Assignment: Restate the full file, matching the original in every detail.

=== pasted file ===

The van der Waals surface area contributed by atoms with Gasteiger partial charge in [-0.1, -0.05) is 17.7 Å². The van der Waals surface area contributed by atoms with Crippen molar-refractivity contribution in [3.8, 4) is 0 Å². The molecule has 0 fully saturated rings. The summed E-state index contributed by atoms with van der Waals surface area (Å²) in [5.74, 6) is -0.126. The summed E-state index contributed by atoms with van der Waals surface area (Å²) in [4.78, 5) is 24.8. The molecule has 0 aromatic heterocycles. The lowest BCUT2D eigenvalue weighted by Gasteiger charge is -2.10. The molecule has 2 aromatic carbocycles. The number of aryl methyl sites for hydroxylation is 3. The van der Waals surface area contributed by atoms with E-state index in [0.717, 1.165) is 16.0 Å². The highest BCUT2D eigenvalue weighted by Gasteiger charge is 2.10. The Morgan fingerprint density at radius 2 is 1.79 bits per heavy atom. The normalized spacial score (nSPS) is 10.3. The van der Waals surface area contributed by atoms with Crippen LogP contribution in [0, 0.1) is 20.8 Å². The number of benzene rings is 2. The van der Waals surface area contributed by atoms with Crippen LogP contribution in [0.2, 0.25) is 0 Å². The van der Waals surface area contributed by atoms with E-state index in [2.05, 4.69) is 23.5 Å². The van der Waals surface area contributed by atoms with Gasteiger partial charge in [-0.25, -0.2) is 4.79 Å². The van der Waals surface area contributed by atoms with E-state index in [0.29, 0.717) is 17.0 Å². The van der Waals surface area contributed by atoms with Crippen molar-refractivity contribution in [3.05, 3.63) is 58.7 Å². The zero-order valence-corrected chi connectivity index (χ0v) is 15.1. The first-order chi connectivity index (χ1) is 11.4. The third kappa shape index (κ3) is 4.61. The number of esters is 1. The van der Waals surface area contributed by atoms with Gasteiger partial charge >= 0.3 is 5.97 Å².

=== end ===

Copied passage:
The van der Waals surface area contributed by atoms with Gasteiger partial charge in [-0.1, -0.05) is 17.7 Å². The van der Waals surface area contributed by atoms with Crippen molar-refractivity contribution in [3.8, 4) is 0 Å². The molecule has 0 fully saturated rings. The summed E-state index contributed by atoms with van der Waals surface area (Å²) in [5.74, 6) is -0.126. The summed E-state index contributed by atoms with van der Waals surface area (Å²) in [4.78, 5) is 24.8. The molecule has 0 aromatic heterocycles. The lowest BCUT2D eigenvalue weighted by Gasteiger charge is -2.10. The molecule has 2 aromatic carbocycles. The number of aryl methyl sites for hydroxylation is 3. The van der Waals surface area contributed by atoms with E-state index in [0.717, 1.165) is 16.0 Å². The highest BCUT2D eigenvalue weighted by Gasteiger charge is 2.10. The Morgan fingerprint density at radius 2 is 1.79 bits per heavy atom. The normalized spacial score (nSPS) is 10.3. The van der Waals surface area contributed by atoms with Crippen LogP contribution in [0, 0.1) is 20.8 Å². The number of benzene rings is 2. The van der Waals surface area contributed by atoms with Crippen LogP contribution in [0.2, 0.25) is 0 Å². The van der Waals surface area contributed by atoms with E-state index in [2.05, 4.69) is 23.5 Å². The van der Waals surface area contributed by atoms with Gasteiger partial charge in [-0.25, -0.2) is 4.79 Å². The van der Waals surface area contributed by atoms with E-state index in [0.29, 0.717) is 17.0 Å². The van der Waals surface area contributed by atoms with Crippen molar-refractivity contribution in [3.05, 3.63) is 58.7 Å². The zero-order valence-corrected chi connectivity index (χ0v) is 15.1. The first-order chi connectivity index (χ1) is 11.4. The third kappa shape index (κ3) is 4.61. The number of esters is 1. The van der Waals surface area contributed by atoms with Gasteiger partial charge >= 0.3 is 5.97 Å².